An Architect For the Books

"The book is central," David Adjaye said. (Steven Heller - Steven Heller)
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By Philip Kennicott
Washington Post Staff Writer
Thursday, October 2, 2008

The D.C. Public Libraries have hired one of London's busiest and most prominent young architects to design replacement buildings for two of the most distressed branches of its system.

David Adjaye, 42, a Tanzanian-born designer who has created homes for such celebrities as Ewan McGregor, will design modern facilities to replace the 1959 Washington Highlands Library in Southwest and the 1961 Francis A. Gregory Library in Southeast. The choice of Adjaye, which came through a competitive process involving library officials and neighborhood representatives, is a remarkable statement of architectural ambition.

Last year, Adjaye finished the new Museum of Contemporary Art in Denver, his first major public project in the United States. But in London, he is something of celebrity, having built controversial and innovative homes, often with severe, minimalist faces, for some of the city's most successful artists and actors. His work includes the Nobel Peace Center in Oslo, an adaptation of a 19th-century railway terminal into a high-tech exhibition hall and museum, dramatically framed by a stand-alone aluminum box, thrusting the whole complex into the space age.

But it was his Idea Stores, glamorous neighborhood libraries that include a wide array of community functions, that helped him rise to the top during an open competition, which began in May. Adjaye's firm was selected after a July 19 presentation by the three finalists (out of 17 design teams).

Ginnie Cooper, the chief librarian, says she knew of Adjaye's Idea Stores before she had heard his name.

"In the library world, we paid attention to them," says Cooper, who has since made a study of the architect's work. "They are in what I would describe as rough neighborhoods."

The name "Idea Stores" wasn't Adjaye's, but he embraced the concept: how to make libraries that serve multicultural, 21st-century, Web-hungry communities. His designs brought a level of sleek polish -- one building used vertical ribbons of light blue and green glass that echoed the colored canopies of a local market -- not often seen in small community centers. From the outside, Adjaye's Idea Stores look like they should be selling iPods or designer shoes, rather than housing books, short-term day care, aerobics facilities and Internet access.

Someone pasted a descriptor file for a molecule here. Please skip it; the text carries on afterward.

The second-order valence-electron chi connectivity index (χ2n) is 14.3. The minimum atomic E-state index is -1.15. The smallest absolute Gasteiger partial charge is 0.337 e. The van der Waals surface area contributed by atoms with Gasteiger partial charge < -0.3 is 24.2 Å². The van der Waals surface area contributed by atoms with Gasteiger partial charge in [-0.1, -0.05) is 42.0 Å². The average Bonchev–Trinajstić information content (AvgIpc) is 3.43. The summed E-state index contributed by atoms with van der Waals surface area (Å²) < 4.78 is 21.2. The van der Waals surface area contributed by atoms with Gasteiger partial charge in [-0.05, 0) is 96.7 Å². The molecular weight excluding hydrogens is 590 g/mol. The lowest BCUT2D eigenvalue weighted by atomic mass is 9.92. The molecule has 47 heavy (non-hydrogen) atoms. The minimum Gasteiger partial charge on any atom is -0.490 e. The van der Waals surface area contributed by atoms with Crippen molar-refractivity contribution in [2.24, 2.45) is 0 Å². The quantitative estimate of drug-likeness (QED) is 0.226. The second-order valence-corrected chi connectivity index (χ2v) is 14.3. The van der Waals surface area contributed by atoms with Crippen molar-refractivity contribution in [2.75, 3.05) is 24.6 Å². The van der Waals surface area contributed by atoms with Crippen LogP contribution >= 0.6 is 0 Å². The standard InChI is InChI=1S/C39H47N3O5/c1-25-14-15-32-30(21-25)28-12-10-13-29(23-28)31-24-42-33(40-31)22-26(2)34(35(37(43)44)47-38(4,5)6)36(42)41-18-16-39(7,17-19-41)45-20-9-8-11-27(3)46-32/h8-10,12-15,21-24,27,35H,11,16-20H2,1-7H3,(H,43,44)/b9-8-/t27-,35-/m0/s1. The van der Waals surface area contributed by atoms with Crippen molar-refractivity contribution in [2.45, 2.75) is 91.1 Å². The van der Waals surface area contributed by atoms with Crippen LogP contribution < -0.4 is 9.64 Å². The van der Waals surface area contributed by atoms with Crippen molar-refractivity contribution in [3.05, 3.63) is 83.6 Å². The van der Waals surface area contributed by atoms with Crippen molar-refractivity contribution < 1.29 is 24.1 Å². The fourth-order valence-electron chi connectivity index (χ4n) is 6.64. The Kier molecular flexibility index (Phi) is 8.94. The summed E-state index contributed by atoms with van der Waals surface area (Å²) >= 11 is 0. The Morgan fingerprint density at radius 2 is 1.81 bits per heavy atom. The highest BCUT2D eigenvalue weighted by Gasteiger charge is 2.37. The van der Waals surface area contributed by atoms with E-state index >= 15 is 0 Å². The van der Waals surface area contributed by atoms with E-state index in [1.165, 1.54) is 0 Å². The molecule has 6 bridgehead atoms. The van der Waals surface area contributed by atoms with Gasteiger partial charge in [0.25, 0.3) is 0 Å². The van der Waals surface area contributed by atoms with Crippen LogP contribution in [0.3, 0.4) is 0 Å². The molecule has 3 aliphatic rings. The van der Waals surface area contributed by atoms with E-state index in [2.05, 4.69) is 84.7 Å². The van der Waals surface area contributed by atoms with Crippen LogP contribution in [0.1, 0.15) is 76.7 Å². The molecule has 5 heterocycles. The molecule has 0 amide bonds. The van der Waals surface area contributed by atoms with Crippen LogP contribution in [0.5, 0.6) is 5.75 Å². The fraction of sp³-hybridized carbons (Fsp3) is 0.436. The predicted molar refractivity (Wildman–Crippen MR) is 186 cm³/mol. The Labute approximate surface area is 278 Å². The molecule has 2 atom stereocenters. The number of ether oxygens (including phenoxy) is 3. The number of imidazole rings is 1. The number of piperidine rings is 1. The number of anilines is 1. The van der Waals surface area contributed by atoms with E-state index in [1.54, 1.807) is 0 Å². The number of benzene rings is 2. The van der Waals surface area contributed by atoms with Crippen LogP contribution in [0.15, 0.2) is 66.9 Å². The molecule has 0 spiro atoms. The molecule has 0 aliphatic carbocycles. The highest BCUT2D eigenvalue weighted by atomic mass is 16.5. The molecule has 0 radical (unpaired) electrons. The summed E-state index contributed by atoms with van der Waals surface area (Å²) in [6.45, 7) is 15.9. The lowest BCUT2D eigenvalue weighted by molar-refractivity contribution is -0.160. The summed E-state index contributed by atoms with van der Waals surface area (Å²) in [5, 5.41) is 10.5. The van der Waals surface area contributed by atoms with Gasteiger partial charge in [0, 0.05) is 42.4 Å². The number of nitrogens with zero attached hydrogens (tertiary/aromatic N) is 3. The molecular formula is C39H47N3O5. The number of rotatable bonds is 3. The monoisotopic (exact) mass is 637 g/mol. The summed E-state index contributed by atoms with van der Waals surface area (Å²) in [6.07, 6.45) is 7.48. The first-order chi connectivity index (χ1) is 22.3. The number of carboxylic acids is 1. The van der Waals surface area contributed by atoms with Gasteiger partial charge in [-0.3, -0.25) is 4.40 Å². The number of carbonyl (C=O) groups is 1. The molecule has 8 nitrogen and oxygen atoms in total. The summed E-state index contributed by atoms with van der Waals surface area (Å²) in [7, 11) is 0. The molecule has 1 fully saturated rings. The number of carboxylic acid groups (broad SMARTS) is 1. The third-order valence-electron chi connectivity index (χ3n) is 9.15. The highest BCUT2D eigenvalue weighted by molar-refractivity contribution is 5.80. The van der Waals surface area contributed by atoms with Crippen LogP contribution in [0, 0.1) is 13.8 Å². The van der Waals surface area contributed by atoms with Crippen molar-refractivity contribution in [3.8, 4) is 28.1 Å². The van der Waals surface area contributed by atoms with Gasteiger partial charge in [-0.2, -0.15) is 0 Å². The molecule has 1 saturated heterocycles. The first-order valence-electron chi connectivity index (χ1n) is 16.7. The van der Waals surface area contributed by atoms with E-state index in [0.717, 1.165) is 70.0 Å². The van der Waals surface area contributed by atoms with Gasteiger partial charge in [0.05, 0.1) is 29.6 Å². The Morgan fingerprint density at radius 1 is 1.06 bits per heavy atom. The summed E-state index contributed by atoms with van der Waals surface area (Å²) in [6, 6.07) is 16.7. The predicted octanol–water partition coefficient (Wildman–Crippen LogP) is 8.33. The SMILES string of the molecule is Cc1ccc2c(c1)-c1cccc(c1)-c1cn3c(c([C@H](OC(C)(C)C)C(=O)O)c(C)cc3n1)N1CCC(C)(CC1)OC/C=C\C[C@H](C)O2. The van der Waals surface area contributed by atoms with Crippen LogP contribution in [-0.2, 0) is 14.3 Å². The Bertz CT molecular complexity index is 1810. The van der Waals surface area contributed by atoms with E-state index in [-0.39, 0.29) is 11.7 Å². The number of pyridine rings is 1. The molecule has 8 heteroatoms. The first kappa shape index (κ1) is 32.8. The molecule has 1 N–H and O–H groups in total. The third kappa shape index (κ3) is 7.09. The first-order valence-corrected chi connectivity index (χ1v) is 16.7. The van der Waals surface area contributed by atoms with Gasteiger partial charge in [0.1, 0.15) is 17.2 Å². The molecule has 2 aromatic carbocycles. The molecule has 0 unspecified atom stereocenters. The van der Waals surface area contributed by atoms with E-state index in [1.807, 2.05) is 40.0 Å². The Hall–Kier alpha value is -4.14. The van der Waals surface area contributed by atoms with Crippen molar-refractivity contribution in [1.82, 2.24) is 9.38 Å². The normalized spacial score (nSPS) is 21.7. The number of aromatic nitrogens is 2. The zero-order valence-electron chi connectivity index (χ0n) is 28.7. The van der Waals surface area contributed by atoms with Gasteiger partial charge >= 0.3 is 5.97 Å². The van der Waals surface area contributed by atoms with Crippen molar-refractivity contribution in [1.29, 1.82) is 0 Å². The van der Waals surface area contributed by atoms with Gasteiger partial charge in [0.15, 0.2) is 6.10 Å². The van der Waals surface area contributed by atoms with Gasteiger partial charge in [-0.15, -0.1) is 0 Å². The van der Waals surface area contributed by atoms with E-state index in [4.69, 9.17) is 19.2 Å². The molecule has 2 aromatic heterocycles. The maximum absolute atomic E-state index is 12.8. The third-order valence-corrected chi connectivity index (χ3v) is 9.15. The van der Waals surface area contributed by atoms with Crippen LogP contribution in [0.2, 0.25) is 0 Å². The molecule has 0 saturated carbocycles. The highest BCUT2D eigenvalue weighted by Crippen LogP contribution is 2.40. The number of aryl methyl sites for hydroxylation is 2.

Adjaye impressed library officials when he showed up for the design presentation, which encouraged them that a "starchitect" could find time for the lengthy process of public meetings they expect to have in preparation for the design.

"What is exciting to me is that they are not in downtown, they are not grand projects, but are in real family neighborhoods," says Adjaye, who is in town to give a talk at the National Building Museum tonight. "One of the things that attracted me to the projects was touching real communities with design excellence."

Adjaye's fee for both library buildings will come out of the $2.6 million slated for design, which includes money for his local architectural partner, Wiencek + Associates. Each building will cost about $9.5 million, the money for which has already been allocated by the City Council to the libraries' capital budget. The Highlands and Gregory branches are two of six major renovations or new buildings currently underway.

It is a remarkable debut for the architect in the nation's capital, which has had a hard time attracting designers of Adjaye's caliber. In London, Adjaye has already been through at least one full metabolic cycle of the British press's notoriously fast-paced buildup and tear-down critical response.

Adjaye's father was a Ghanaian diplomat, and his childhood was spent traveling. He has been hailed as one of the first architects from an African background to build a successful career in England's mostly white, mostly male profession. His house designs have divided critical opinion, but they have built his reputation both as a chance-taker and a socially well-connected player in the London cultural scene. Almost as fast as he became a prominent -- he already has an OBE after his name, an honor just shy of knighthood -- there was muttering about whether he had risen too far and too fast.


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